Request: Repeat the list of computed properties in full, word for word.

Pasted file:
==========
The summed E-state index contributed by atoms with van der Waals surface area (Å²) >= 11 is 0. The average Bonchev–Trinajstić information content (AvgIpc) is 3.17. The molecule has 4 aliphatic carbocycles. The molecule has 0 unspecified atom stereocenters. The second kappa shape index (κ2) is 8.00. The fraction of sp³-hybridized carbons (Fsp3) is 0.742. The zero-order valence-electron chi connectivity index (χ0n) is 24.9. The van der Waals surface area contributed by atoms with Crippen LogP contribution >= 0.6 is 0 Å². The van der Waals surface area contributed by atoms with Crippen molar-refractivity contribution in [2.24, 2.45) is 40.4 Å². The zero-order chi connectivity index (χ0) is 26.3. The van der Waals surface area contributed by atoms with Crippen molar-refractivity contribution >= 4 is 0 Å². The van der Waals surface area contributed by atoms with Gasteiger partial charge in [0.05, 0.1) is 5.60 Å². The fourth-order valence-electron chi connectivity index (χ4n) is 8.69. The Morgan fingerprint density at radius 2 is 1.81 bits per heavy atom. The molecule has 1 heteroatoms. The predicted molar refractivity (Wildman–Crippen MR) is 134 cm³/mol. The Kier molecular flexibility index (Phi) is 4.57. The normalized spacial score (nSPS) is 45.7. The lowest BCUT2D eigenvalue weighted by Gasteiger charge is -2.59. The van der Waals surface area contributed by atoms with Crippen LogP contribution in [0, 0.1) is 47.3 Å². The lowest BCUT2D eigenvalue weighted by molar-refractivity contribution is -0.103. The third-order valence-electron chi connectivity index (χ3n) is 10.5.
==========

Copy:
The summed E-state index contributed by atoms with van der Waals surface area (Å²) >= 11 is 0. The average Bonchev–Trinajstić information content (AvgIpc) is 3.17. The molecule has 4 aliphatic carbocycles. The molecule has 0 unspecified atom stereocenters. The second kappa shape index (κ2) is 8.00. The fraction of sp³-hybridized carbons (Fsp3) is 0.742. The zero-order valence-electron chi connectivity index (χ0n) is 24.9. The van der Waals surface area contributed by atoms with Crippen LogP contribution >= 0.6 is 0 Å². The van der Waals surface area contributed by atoms with Crippen molar-refractivity contribution in [2.24, 2.45) is 40.4 Å². The zero-order chi connectivity index (χ0) is 26.3. The van der Waals surface area contributed by atoms with Crippen molar-refractivity contribution >= 4 is 0 Å². The van der Waals surface area contributed by atoms with Gasteiger partial charge in [0.05, 0.1) is 5.60 Å². The fourth-order valence-electron chi connectivity index (χ4n) is 8.69. The Morgan fingerprint density at radius 2 is 1.81 bits per heavy atom. The molecule has 1 heteroatoms. The predicted molar refractivity (Wildman–Crippen MR) is 134 cm³/mol. The Kier molecular flexibility index (Phi) is 4.57. The normalized spacial score (nSPS) is 45.7. The lowest BCUT2D eigenvalue weighted by Gasteiger charge is -2.59. The van der Waals surface area contributed by atoms with Crippen LogP contribution in [0, 0.1) is 47.3 Å². The lowest BCUT2D eigenvalue weighted by molar-refractivity contribution is -0.103. The third-order valence-electron chi connectivity index (χ3n) is 10.5.